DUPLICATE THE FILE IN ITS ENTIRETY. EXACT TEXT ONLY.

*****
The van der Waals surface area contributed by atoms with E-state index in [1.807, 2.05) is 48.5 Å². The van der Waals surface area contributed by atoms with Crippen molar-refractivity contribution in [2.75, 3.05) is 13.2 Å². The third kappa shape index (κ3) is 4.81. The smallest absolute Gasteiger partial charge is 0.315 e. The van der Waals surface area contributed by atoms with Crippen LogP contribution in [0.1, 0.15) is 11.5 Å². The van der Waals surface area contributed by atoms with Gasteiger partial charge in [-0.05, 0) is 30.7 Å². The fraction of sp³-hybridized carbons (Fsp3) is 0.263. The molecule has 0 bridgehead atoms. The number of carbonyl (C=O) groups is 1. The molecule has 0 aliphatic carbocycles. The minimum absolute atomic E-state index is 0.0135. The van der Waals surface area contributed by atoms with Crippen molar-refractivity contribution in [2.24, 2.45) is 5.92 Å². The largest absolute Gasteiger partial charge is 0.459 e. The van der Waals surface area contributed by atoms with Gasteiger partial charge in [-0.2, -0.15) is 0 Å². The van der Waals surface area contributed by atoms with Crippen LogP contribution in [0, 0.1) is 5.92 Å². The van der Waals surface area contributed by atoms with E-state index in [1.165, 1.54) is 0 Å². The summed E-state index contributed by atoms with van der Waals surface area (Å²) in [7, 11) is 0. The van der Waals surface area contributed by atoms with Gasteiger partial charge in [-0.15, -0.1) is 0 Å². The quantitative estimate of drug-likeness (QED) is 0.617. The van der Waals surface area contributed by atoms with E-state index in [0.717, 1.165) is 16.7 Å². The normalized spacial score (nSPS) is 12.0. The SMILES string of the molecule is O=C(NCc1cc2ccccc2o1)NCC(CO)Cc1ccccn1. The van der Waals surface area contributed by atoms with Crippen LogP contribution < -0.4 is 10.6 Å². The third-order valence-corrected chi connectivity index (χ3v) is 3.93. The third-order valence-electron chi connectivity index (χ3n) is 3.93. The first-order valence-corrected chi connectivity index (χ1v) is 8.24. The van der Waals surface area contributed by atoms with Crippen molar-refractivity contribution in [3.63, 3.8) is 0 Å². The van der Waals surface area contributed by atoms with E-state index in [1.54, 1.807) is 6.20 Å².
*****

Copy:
The van der Waals surface area contributed by atoms with E-state index in [1.807, 2.05) is 48.5 Å². The van der Waals surface area contributed by atoms with Crippen molar-refractivity contribution in [2.75, 3.05) is 13.2 Å². The third kappa shape index (κ3) is 4.81. The smallest absolute Gasteiger partial charge is 0.315 e. The van der Waals surface area contributed by atoms with Crippen LogP contribution in [0.1, 0.15) is 11.5 Å². The van der Waals surface area contributed by atoms with Gasteiger partial charge in [-0.05, 0) is 30.7 Å². The fraction of sp³-hybridized carbons (Fsp3) is 0.263. The molecule has 0 bridgehead atoms. The number of carbonyl (C=O) groups is 1. The molecule has 0 aliphatic carbocycles. The minimum absolute atomic E-state index is 0.0135. The van der Waals surface area contributed by atoms with Crippen molar-refractivity contribution in [2.24, 2.45) is 5.92 Å². The largest absolute Gasteiger partial charge is 0.459 e. The van der Waals surface area contributed by atoms with Gasteiger partial charge in [-0.2, -0.15) is 0 Å². The van der Waals surface area contributed by atoms with Crippen LogP contribution in [0, 0.1) is 5.92 Å². The van der Waals surface area contributed by atoms with E-state index in [1.165, 1.54) is 0 Å². The summed E-state index contributed by atoms with van der Waals surface area (Å²) in [7, 11) is 0. The van der Waals surface area contributed by atoms with Gasteiger partial charge in [-0.15, -0.1) is 0 Å². The quantitative estimate of drug-likeness (QED) is 0.617. The van der Waals surface area contributed by atoms with E-state index in [0.717, 1.165) is 16.7 Å². The normalized spacial score (nSPS) is 12.0. The SMILES string of the molecule is O=C(NCc1cc2ccccc2o1)NCC(CO)Cc1ccccn1. The van der Waals surface area contributed by atoms with Crippen LogP contribution < -0.4 is 10.6 Å². The third-order valence-corrected chi connectivity index (χ3v) is 3.93. The third-order valence-electron chi connectivity index (χ3n) is 3.93. The first-order valence-corrected chi connectivity index (χ1v) is 8.24. The van der Waals surface area contributed by atoms with Crippen molar-refractivity contribution in [3.63, 3.8) is 0 Å². The van der Waals surface area contributed by atoms with E-state index in [1.54, 1.807) is 6.20 Å².